• WordNet 3.6
    • n hackney a compact breed of harness horse
    • n hackney a carriage for hire
    • ***
Webster's Revised Unabridged Dictionary
    • Hackney A carriage kept for hire; a hack; a hackney coach.
    • Hackney A hired drudge; a hireling; a prostitute.
    • Hackney A horse for riding or driving; a nag; a pony.
    • Hackney A horse or pony kept for hire.
    • Hackney To carry in a hackney coach.
    • Hackney To devote to common or frequent use, as a horse or carriage; to wear out in common service; to make trite or commonplace; as, a hackneyed metaphor or quotation. "Had I so lavish of my presence been,
      So common- hackneyed in the eyes of men."
    • ***
Century Dictionary and Cyclopedia
    • n hackney A horse kept for riding or driving; a pad; a nag.
    • n hackney A horse kept for hire; a horse much used; a hack.
    • n hackney A coach or other carriage kept for hire. Also called hackney-coach.
    • n hackney A person accustomed to drudgery; a person ready to be hired for any drudgery or dirty work; a hireling.
    • n hackney A prostitute.
    • n hackney A payment in hire or as in hire.
    • hackney Let out, employed, or done for hire; drudging; mercenary.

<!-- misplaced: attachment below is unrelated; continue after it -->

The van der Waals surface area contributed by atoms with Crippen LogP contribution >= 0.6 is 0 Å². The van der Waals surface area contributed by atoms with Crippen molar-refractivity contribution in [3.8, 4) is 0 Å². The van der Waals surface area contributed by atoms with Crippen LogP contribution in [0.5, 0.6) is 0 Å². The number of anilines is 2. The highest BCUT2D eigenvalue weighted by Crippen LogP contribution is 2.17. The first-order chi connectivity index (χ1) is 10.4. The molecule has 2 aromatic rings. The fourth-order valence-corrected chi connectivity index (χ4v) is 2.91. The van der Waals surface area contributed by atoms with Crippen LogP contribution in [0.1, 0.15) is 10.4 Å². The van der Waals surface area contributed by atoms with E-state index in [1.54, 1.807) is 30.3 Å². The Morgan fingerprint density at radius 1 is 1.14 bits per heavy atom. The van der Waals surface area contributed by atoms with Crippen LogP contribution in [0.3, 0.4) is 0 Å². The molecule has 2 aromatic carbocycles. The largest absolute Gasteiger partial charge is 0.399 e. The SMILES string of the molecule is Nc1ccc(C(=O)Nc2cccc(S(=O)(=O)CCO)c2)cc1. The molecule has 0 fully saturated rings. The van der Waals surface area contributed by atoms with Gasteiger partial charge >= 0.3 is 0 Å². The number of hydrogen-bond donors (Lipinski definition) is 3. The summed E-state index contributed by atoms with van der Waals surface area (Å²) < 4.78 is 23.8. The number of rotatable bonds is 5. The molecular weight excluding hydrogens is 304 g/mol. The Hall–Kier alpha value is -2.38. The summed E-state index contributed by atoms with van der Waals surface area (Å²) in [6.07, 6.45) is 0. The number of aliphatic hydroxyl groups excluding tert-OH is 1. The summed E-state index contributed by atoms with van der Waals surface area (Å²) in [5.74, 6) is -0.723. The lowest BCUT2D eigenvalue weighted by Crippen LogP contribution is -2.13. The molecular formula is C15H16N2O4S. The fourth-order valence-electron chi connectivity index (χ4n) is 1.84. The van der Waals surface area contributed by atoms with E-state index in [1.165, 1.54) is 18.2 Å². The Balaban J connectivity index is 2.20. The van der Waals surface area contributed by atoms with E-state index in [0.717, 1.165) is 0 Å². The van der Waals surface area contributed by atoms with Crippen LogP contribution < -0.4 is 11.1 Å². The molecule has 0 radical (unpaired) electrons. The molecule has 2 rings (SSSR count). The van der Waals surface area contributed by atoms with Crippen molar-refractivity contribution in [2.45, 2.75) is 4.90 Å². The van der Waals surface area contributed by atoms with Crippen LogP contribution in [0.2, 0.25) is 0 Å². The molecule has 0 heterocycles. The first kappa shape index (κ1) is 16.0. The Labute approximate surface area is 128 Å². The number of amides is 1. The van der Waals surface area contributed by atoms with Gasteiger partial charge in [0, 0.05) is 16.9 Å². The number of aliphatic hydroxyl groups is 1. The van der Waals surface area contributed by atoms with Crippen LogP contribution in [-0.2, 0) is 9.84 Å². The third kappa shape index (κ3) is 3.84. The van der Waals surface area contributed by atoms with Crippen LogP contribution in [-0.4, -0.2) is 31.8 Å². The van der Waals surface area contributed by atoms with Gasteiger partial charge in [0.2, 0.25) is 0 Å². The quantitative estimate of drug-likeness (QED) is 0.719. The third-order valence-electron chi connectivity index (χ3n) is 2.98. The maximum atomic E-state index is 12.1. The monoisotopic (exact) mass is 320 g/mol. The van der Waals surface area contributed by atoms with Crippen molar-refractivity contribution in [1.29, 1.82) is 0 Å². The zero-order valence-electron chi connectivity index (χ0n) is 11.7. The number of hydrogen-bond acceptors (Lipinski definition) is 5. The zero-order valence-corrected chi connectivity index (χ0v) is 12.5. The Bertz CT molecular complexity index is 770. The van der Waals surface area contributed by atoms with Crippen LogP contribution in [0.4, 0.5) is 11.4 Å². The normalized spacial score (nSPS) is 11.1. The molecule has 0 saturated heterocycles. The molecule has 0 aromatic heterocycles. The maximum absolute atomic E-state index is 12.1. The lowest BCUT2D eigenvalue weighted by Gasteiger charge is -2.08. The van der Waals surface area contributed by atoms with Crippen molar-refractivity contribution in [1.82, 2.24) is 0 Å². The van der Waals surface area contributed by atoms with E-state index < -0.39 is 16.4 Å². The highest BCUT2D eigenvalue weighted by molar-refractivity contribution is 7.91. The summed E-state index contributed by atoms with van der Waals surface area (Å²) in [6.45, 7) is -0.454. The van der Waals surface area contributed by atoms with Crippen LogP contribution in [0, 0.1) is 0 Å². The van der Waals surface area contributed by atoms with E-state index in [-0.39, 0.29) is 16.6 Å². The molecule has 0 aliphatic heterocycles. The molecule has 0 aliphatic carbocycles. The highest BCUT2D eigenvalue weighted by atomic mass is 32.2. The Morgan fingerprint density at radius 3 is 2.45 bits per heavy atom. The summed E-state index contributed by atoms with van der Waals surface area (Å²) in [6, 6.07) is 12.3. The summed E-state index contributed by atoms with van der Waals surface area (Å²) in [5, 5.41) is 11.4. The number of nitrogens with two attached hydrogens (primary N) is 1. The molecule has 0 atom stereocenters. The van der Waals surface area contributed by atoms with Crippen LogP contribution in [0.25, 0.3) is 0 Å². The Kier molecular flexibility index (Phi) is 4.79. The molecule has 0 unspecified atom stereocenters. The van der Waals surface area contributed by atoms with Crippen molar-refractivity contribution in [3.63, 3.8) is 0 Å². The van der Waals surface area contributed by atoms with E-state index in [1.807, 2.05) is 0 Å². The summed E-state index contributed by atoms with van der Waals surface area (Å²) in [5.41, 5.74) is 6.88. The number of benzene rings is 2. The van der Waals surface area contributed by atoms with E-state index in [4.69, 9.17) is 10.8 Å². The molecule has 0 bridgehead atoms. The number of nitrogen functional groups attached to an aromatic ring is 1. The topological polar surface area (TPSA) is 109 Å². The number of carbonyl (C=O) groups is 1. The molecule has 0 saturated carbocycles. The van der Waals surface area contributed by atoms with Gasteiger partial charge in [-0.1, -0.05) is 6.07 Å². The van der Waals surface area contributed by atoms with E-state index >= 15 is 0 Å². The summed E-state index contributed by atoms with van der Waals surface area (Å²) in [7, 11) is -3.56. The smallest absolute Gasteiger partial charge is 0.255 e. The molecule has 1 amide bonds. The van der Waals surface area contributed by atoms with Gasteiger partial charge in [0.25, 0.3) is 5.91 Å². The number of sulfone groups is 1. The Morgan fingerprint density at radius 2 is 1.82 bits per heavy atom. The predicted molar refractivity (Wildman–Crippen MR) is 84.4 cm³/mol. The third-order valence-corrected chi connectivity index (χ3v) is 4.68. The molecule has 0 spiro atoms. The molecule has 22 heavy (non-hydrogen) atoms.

• hackney To wear, weary, or exhaust by frequent or excessive use, as a horse; hence, to render worn, trite, stale, etc., as by repetition.
    • hackney To ride or drive as a hackney.
    • n hackney Specifically, a breed of horses which combines thoroughbred blood with that of the English shire horse or cart-horse and also that of the native Irish horse. A hackney is a horse of moderate size, but over 14 hands, compact build, good action and good disposition, not so heavy as a coach-horse nor so ‘leggy’ as a hunter. The term is used in England much as roadster or driver is used in the United States, but includes horses for riding as well as for driving.
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Chambers's Twentieth Century Dictionary
    • n Hackney hak′ni a horse for general use, esp. for hire:
    • v.t Hackney to carry in a hackney-coach: to use much: to make commonplace
    • adjs Hackney let out for hire: devoted to common use: much used
    • n Hackney hak′ni (obs.) a person hired for any mean work
    • ***


Webster's Revised Unabridged Dictionary
OE. hakeney, hakenay,; cf. F. haguenée, a pacing horse, an ambling nag, OF. also haquenée, Sp. hacanea, OSp. facanea, D. hakkenei, also OF. haque, horse, Sp. haca, OSp. faca,; perh. akin to E. hack, to cut, and nag, and orig. meaning, a jolting horse. Cf. Hack a horse, Nag
Chambers's Twentieth Century Dictionary
O. Fr. haquenee, an ambling nag; further history unknown.


In literature:

"Punch, or the London Charivari, Volume 1, Complete" by Various
Observing that I was helpless, the woman, my wife, summoned a hackney carriage and drove off, taunting and jeering at her spouse.
"Berry And Co." by Dornford Yates
Another, with a like acreage, specializes in hackneys.
"History and Comprehensive Description of Loudoun County, Virginia" by James W. Head
Of hackneyed subjects, a foremost place may be assigned to the Art of Study.